Putting Their Own Spin on the Classics

Last week preschool and kindergarten students from Tyler Elementary School took cues from the masters. In the art workshop, preschoolers experimented with different tools to make abstract expressionist paintings, just like Jackson Pollock. Later in the day kindergarteners drew their own versions of Arthur Dove’s Cows in Pasture (1935) and Georgia O’Keeffe’s Red Hills, Lake George (1927).

Natalie Mann, School, Outreach, and Family Programs Coordinator

Photos: Natalie Mann

 

The heat may be getting to us.

Arthur Dove‘s influence on 20th century animation?

(left) Arthur Dove, Coal Carrier, 1929 or 1930. Oil on canvas, Oil on canvas, 20 x 26 in. The Phillips Collection, Washington, D.C. Acquired 1930. (left) Domo, mascot of NHK (Japanese Broadcasting Corporation).

(left) Arthur Dove, Coal Carrier, 1929 or 1930. Oil on canvas, Oil on canvas, 20 x 26 in. The Phillips Collection, Washington, D.C. Acquired 1930. (left) Domo, mascot of NHK (Japanese Broadcasting Corporation).

(left) Arthur Dove, 1941, 1941. Wax emulsion on canvas, 25 x 35 in. The Phillips Collection, Washington, D.C. Acquired 1942. (right) Looney Tunes' Marvin Martian (with Bugs Bunny).

(left) Arthur Dove, 1941, 1941. Wax emulsion on canvas, 25 x 35 in. The Phillips Collection, Washington, D.C. Acquired 1942. (right) Looney Tunes' Marvin the Martian (with Bugs Bunny).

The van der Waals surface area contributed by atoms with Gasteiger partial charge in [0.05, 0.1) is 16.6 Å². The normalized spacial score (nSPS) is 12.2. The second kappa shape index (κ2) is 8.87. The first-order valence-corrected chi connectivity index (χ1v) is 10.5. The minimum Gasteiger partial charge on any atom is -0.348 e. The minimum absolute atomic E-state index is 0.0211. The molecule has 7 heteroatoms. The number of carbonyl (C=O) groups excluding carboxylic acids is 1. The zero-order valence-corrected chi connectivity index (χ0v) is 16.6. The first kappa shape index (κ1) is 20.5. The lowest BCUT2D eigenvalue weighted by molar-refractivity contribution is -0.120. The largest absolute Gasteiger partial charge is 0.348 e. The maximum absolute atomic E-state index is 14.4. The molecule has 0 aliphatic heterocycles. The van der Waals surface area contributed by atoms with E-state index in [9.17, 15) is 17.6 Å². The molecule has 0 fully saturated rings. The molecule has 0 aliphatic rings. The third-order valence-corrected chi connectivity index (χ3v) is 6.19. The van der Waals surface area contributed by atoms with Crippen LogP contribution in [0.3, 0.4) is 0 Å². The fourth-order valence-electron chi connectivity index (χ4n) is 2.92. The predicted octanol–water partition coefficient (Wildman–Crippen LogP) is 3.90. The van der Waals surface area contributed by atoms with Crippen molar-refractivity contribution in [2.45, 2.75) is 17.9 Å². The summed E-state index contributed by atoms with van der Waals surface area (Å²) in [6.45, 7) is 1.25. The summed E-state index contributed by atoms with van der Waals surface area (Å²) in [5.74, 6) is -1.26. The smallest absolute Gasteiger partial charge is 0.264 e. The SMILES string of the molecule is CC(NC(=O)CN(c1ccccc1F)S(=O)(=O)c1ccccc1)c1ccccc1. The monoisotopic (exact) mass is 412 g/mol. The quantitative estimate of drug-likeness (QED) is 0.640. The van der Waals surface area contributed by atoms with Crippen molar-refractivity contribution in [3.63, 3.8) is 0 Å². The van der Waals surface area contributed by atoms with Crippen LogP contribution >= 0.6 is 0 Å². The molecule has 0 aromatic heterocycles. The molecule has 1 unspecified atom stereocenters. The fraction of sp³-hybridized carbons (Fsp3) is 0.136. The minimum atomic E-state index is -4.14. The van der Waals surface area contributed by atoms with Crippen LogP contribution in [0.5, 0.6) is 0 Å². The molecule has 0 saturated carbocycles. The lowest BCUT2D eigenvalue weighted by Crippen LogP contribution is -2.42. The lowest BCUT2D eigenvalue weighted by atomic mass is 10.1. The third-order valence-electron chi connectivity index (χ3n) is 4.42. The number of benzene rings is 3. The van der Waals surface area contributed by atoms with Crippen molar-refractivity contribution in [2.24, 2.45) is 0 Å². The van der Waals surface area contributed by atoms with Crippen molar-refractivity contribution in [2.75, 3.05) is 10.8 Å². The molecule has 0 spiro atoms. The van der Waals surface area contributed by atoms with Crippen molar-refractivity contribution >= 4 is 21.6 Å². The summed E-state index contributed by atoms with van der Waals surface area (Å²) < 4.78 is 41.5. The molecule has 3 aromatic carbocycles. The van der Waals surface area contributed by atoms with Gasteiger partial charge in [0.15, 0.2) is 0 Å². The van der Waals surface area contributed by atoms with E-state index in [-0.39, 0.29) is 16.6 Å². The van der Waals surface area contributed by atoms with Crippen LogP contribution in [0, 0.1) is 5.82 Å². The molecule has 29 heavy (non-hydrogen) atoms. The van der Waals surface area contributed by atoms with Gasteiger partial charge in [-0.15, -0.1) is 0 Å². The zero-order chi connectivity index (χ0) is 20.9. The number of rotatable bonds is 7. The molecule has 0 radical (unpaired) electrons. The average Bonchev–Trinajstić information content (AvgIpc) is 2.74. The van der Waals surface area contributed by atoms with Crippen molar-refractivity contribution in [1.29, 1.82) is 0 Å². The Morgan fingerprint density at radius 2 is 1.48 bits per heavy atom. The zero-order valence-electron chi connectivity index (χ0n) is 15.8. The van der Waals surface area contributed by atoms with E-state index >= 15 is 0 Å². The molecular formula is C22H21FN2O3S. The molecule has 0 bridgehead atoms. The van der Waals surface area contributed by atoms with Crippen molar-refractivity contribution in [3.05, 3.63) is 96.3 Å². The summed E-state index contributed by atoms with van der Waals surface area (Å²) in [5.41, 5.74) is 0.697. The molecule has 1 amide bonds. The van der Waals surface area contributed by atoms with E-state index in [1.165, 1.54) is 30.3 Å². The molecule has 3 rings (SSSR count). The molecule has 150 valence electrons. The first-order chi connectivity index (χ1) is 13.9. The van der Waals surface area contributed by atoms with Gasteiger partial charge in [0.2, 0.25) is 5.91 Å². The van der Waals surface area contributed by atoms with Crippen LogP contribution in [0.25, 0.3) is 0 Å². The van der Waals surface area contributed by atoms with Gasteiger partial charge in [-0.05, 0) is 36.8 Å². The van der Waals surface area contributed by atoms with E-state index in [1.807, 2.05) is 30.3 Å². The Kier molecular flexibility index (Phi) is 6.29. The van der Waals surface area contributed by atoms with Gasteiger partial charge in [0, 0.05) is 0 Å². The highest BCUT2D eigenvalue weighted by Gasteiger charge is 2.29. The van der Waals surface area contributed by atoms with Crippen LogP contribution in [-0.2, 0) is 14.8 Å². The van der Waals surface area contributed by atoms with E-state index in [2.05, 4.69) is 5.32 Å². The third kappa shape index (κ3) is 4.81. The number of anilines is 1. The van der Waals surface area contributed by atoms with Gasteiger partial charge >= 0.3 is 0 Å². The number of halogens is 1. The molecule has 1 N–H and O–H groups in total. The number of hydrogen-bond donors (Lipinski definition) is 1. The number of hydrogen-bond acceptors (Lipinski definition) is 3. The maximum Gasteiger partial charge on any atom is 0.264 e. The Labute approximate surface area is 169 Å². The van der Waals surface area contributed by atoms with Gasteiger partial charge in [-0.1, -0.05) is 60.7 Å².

A Way to Look at Things

Stieglitz Presents Sever Americans... Arthur Dove poem

"A Way to Look at Things", a poem by Arthur G. Dove published in Alfred Stieglitz's catalog for his exhibition, "Seven Americans", 1925. From the Phillips Collection Library, Gift of the Robert and Dana Quittner Family Trust.

In 1925, Alfred Stieglitz organized a show called Seven Americans to commemorate the 20th anniversary of his gallery, “291″. To support the works selected for the exhibition, he published four writings in the brief catalog, one of which is the poem shown above by artist Arthur Dove. Ann Lee Morgan, in her definitive book Arthur Dove: Life and Work, cites Stieglitz’s response to the poem, which addresses abstraction in art, as “a classic.” Morgan says that Dove occasionally took up poetry but that the poem printed in Seven Americans is the “most successfully constructed.”